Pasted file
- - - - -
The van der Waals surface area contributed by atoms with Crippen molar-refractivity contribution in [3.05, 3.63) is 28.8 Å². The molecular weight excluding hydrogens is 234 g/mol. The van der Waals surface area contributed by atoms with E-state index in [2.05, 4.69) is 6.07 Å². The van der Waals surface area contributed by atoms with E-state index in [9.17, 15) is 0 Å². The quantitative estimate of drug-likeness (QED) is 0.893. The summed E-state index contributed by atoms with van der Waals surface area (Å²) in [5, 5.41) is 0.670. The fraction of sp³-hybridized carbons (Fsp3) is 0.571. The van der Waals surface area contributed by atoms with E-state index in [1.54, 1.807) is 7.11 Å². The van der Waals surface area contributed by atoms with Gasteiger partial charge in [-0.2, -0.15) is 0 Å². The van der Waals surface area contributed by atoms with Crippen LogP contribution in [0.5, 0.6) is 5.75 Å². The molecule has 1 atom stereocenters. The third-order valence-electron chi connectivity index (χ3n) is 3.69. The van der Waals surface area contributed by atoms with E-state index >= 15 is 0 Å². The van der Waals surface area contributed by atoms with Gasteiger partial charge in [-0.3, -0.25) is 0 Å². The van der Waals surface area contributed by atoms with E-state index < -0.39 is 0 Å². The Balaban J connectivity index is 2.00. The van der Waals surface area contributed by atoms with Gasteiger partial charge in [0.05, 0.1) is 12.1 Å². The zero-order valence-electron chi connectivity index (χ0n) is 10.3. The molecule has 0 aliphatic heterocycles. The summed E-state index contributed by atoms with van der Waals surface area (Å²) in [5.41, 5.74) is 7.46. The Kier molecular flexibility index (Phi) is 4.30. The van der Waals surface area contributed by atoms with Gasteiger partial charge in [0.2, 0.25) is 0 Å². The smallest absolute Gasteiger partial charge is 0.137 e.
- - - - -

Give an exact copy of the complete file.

The van der Waals surface area contributed by atoms with Crippen molar-refractivity contribution in [3.05, 3.63) is 28.8 Å². The molecular weight excluding hydrogens is 234 g/mol. The van der Waals surface area contributed by atoms with E-state index in [2.05, 4.69) is 6.07 Å². The van der Waals surface area contributed by atoms with E-state index in [9.17, 15) is 0 Å². The quantitative estimate of drug-likeness (QED) is 0.893. The summed E-state index contributed by atoms with van der Waals surface area (Å²) in [5, 5.41) is 0.670. The fraction of sp³-hybridized carbons (Fsp3) is 0.571. The van der Waals surface area contributed by atoms with E-state index in [1.54, 1.807) is 7.11 Å². The van der Waals surface area contributed by atoms with Gasteiger partial charge in [-0.2, -0.15) is 0 Å². The van der Waals surface area contributed by atoms with Crippen LogP contribution in [0.5, 0.6) is 5.75 Å². The molecule has 1 atom stereocenters. The third-order valence-electron chi connectivity index (χ3n) is 3.69. The van der Waals surface area contributed by atoms with E-state index >= 15 is 0 Å². The van der Waals surface area contributed by atoms with Gasteiger partial charge in [-0.3, -0.25) is 0 Å². The van der Waals surface area contributed by atoms with E-state index < -0.39 is 0 Å². The Balaban J connectivity index is 2.00. The van der Waals surface area contributed by atoms with Gasteiger partial charge in [0.05, 0.1) is 12.1 Å². The zero-order valence-electron chi connectivity index (χ0n) is 10.3. The molecule has 0 aliphatic heterocycles. The summed E-state index contributed by atoms with van der Waals surface area (Å²) in [5.41, 5.74) is 7.46. The Kier molecular flexibility index (Phi) is 4.30. The van der Waals surface area contributed by atoms with Gasteiger partial charge in [0.2, 0.25) is 0 Å². The smallest absolute Gasteiger partial charge is 0.137 e.